That’s bad. That’s infuriating. That’s stupid, as well, but let’s not go there. Let’s stay with the fact that I used to think this was the most infuriating waste of human potential, creativity and effort. Focusing on this pretence and mental gymnastics of side-stepping the problem we all know is there but nobody will Speak Its Name so it can be addressed.

I used to think that.

I used to.

But no more.

This is where you ask: what happened next?

What happened next is I encountered a culture where problems are openly spoken of. Frankly discussed with no finger pointing. No messengers are harmed in the sharing of the news. On the surface of it, it’s a thing of beauty. Balm to my bruised bank-scarred soul.

Until.

Until I asked what happens next and was met with awkward silence.

Until I encountered the plague that is what one of my bosses described most aptly as ‘admiring the problem’.

Where what happens then is… nothing.

A lot of irate hand-waving about just how bad the problem is. The ways in which it manifests itself. The impact it has. Bad, right? Bad. Real bad. Here’s some more detail on just how bad and how it could have been avoided.

And then? What happens then is familiar the world over and is probably happening right now in a bank near you.

Someone says: “Oh look, we are at the top of the hour and I have a hard stop. Chat soon guys.”

And what happens next is? Yeah, that. Nothing. Or rather something. Just not about this.

Turns out acknowledging a problem is hard. Which is why many don’t do it.

But even after you do the hard work of ‘calling’ the problem, it turns out that if admitting a problem is hard, fixing it is a little harder.

I always thought the hard part would be admitting a problem, I confess.

I also used to think that the hard part about digital transformation was understanding.

I was wrong and wrong again.

The hard part is always the doing. Always the commitment to having an answer to the question ‘what happened next?’ Even if the answer is ‘what happened next didn’t work, so we had to go again’.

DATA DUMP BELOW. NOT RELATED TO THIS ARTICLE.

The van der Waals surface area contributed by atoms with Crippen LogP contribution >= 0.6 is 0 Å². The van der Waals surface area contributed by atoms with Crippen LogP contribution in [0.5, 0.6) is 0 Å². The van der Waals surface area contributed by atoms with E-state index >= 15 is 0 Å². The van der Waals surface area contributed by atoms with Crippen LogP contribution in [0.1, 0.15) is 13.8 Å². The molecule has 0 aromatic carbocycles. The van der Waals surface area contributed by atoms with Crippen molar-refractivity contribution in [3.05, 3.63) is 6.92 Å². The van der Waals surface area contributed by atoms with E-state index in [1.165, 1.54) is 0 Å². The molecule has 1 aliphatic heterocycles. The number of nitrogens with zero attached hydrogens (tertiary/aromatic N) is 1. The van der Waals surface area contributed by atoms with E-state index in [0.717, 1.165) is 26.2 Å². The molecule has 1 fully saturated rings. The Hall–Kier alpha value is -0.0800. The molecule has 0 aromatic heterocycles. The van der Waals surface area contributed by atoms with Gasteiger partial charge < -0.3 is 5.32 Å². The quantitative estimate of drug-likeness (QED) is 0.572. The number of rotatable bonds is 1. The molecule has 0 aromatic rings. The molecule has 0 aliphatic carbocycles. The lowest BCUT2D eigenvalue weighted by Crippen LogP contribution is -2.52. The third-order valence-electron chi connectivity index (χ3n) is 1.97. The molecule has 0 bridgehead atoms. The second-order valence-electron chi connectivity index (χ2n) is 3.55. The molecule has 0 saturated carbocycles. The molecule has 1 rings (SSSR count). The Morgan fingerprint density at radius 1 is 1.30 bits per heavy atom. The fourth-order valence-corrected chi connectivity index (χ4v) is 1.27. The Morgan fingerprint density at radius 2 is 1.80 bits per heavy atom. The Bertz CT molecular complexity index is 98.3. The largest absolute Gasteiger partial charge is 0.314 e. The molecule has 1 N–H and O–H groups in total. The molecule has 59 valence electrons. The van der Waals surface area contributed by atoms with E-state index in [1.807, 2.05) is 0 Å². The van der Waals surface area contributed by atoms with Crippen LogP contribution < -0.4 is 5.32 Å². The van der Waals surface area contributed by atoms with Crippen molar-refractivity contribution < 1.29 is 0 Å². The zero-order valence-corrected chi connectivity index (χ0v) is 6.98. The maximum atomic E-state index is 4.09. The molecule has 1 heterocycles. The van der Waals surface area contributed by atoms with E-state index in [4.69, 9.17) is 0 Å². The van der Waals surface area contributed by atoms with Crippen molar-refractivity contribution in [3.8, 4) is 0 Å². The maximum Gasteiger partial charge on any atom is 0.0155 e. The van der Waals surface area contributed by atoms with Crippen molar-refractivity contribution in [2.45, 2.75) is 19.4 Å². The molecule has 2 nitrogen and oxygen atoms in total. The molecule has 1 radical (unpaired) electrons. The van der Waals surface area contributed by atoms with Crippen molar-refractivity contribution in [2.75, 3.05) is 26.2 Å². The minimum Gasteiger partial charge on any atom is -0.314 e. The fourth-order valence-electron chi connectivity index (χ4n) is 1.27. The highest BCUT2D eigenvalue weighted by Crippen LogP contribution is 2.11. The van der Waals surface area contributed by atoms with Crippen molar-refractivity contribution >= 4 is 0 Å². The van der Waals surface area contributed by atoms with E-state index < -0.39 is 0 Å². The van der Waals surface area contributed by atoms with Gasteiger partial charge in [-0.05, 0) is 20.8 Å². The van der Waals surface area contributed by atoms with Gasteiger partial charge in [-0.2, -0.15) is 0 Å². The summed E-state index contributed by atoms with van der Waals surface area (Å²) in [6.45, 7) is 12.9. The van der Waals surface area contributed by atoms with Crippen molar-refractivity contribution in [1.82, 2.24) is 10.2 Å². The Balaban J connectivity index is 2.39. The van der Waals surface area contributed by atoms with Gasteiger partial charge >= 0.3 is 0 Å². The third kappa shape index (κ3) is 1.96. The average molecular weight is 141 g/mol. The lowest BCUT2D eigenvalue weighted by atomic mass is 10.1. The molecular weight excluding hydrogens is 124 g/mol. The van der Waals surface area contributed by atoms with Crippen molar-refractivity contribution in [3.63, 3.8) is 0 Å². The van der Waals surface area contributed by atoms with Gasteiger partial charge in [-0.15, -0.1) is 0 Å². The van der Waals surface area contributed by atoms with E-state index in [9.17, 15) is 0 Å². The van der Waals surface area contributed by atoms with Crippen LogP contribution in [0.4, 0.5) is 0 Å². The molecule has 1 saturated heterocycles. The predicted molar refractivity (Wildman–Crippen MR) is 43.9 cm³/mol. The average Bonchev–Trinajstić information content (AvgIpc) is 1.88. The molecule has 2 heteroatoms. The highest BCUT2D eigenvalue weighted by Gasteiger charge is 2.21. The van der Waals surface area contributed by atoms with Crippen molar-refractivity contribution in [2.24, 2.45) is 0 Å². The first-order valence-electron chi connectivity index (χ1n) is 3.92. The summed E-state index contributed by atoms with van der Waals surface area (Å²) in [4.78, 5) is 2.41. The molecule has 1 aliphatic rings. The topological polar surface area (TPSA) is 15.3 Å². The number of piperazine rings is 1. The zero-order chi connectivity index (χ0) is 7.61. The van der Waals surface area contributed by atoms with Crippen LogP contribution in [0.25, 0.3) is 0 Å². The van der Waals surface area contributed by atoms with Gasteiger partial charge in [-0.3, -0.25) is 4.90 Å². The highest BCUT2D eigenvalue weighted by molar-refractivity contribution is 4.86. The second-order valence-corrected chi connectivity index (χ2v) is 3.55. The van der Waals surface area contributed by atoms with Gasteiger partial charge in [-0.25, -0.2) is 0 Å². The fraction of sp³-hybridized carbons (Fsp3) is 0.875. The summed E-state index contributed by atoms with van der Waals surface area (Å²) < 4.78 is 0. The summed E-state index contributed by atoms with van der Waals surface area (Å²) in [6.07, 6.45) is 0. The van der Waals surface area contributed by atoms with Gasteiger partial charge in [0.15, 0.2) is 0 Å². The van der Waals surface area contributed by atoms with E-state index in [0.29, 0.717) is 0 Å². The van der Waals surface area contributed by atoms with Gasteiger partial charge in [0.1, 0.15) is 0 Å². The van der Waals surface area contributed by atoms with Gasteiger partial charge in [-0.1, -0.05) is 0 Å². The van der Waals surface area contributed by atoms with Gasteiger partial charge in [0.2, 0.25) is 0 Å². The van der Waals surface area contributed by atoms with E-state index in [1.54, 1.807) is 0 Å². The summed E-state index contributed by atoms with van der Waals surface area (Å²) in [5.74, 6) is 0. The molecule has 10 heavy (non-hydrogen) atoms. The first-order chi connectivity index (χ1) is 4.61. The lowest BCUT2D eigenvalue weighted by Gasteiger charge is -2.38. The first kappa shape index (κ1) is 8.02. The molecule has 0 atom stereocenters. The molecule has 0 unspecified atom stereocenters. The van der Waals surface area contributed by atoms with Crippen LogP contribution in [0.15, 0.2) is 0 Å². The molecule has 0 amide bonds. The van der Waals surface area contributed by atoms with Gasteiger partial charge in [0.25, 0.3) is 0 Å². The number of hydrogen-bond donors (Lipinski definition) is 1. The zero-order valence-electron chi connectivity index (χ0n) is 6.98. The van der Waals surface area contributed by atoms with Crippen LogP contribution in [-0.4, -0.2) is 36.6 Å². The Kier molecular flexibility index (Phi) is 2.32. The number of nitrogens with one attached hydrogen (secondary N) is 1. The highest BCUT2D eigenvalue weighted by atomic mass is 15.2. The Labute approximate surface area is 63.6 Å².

An old colleague (hey Ben) used to say he likes people whose “moan conversion ratio trends to 1”. I wish I had come up with this. I like it a lot.

The deal is: you can moan and rant and vent. You can drop F-bombs and say you want to set the building on fire (but please don’t). You can do all that as often as you like.

Provided.

And this is important.

Provided you do something next.

The fraction for your moan conversion ratio is simple: problem discussed over problem tackled. As long as this fraction trends to 1, it doesn’t matter if you moan all day every day. If what happens next involves rolled sleeves and effort.

That is all.

As long as what happens next is something.

#LedaWrites


Leda Glpytis

Leda Glyptis is FinTech Futures’ resident thought provocateur – she leads, writes on, lives and breathes transformation and digital disruption.

She is a recovering banker, lapsed academic and long-term resident of the banking ecosystem. She is chief client officer at 10x Future Technologies.

All opinions are her own. You can’t have them – but you are welcome to debate and comment!

Follow Leda on Twitter @LedaGlyptis and LinkedIn.